Could a federal appeals court put a wrap on Measure B, a law requiring condom use on all adult film sets in Los Angeles County?
At MintPress News, Matthew Heller examines the latest chapter in latex fetishist Michael Weinstein’s battle to criminalize porn production
LOS ANGELES — Southern California’s association with the adult film industry has created thousands of local jobs, generated millions of dollars in film production permit revenue for local governments and earned the San Fernando Valley the monikers “Porn Valley” and “Silicone Valley.”
In November 2012, that relationship suffered a stinging blow when Los Angeles County voters passed Measure B, also known as the Safer Sex in the Adult Film Industry Act, which requires the use of condoms in all adult films made locally. The AIDS Healthcare Foundation promoted it as a workplace safety law designed to curb the spread of sexually transmitted disease.
The law also requires adult filmmakers to complete bloodborne pathogen training as a condition for obtaining a public health permit to make films and authorizes the county to permanently revoke permits.
Since Measure B was passed, according to the porn industry trade group Free Speech Coalition, film production permits in Los Angeles County have dropped 95 percent, costing the county an estimated $450,000 in revenues, and adult film production companies have taken their business to neighboring counties and Las Vegas, Nev.
Now the fate of Measure B — and, possibly, the $6 billion California porn industry — is in the hands of a federal appeals court.
Forced Speech and A Key Court Test
In January 2013, Vivid Entertainment, the industry’s largest production company, and performers Kayden Kross and Logan Pierce sued the county health department, alleging that Measure B imposed “an intolerable burden” on the constitutionally-protected expression of adult film performers.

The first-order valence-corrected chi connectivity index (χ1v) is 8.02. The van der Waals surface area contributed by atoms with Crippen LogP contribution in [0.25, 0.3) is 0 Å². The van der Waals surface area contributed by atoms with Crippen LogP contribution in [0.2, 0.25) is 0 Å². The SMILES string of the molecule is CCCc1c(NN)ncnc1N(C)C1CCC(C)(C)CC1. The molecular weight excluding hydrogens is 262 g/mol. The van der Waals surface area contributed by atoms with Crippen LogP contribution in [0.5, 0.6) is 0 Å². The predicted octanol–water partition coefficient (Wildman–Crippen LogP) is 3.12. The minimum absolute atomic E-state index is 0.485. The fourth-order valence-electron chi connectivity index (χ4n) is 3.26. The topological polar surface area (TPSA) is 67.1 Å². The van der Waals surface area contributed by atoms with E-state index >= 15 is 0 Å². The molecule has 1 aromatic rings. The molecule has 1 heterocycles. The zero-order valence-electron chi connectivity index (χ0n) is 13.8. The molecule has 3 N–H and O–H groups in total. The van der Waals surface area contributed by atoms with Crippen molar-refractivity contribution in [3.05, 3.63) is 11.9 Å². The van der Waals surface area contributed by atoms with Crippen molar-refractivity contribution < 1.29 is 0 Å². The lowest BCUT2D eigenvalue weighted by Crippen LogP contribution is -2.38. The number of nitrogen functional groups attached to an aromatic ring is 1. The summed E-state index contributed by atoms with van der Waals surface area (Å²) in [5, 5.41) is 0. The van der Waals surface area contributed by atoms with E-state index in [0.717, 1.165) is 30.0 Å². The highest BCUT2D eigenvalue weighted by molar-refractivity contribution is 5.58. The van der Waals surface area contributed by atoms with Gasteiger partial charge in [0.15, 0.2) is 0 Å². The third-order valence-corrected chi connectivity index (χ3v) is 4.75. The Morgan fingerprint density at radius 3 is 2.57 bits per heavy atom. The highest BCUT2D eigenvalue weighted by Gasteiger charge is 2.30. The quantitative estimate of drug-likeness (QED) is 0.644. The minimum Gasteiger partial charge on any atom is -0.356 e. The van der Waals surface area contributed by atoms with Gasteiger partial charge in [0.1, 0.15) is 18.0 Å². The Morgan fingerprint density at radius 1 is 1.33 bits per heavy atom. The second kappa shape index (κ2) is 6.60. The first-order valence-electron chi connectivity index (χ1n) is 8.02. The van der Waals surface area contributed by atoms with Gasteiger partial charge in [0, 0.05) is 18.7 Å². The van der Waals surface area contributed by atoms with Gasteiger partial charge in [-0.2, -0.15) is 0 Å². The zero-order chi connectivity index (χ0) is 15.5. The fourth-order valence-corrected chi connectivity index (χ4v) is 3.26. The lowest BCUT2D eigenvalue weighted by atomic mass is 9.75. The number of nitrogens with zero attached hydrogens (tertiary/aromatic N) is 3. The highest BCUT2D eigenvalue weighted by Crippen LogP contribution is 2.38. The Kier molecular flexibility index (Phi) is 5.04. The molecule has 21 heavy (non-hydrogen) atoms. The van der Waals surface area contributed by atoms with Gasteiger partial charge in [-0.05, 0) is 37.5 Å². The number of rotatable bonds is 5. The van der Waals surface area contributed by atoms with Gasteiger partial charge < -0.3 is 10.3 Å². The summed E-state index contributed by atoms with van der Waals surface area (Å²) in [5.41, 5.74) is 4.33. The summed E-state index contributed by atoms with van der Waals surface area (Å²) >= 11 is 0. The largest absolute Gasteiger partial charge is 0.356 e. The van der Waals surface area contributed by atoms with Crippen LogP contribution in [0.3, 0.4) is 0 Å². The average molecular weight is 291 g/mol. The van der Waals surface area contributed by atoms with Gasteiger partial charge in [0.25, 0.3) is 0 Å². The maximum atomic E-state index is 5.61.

Condoms are a reminder of “real world-concerns” such as pregnancy and disease, and mandating their use in adult films detracts from the escapism of those films, the plaintiffs have argued.
The lawsuit also said the industry’s self-screening for STDs — performers are subjected to monthly testing — “virtually eliminates the possibility of HIV transmission” and Measure B’s supporters had not demonstrated that condom-free adult film production promotes the spread of sexually transmitted infections.
In August, a federal judge struck down some parts of the law but left intact the provision on condom use, finding that because there was evidence indicating that STD testing may be ineffective, “requiring condoms is a permissible way (at least at this stage) to target and prevent the spread of STIs.”
A government regulation affecting free speech may be constitutional if it materially advances a legitimate governmental interest.
Vivid and its co-plaintiffs appealed that decision and, at a hearing last week, their attorney argued that U.S. District Judge Dean D. Pregerson “should have enjoined Measure B in its totality and not just pieces of it.”
“There’s no demonstration whatsoever that Measure B will have a positive impact,” Robert Corn-Revere, a First Amendment expert, told a three-judge panel of the 9th U.S. Circuit Court of Appeals.
Tom Freeman, an attorney for the AIDS Healthcare Foundation, insisted the foundation had demonstrated a connection between sex without condoms and the spread of disease within the adult film workplace, citing a 2009 report in which the director of the county’s health department said screening alone is “insufficient to prevent STDs and HIV/AIDS.”
But Chief Judge Alex Kozinski questioned how Measure B could promote the government’s interest in workplace safety and STD prevention when porn producers can simply go to “Ventura or to Orange County or to San Bernardino or Riverside.”
“Why wouldn’t common sense tell you that this is ineffective because they’ll just take it across county lines?” he asked Freeman.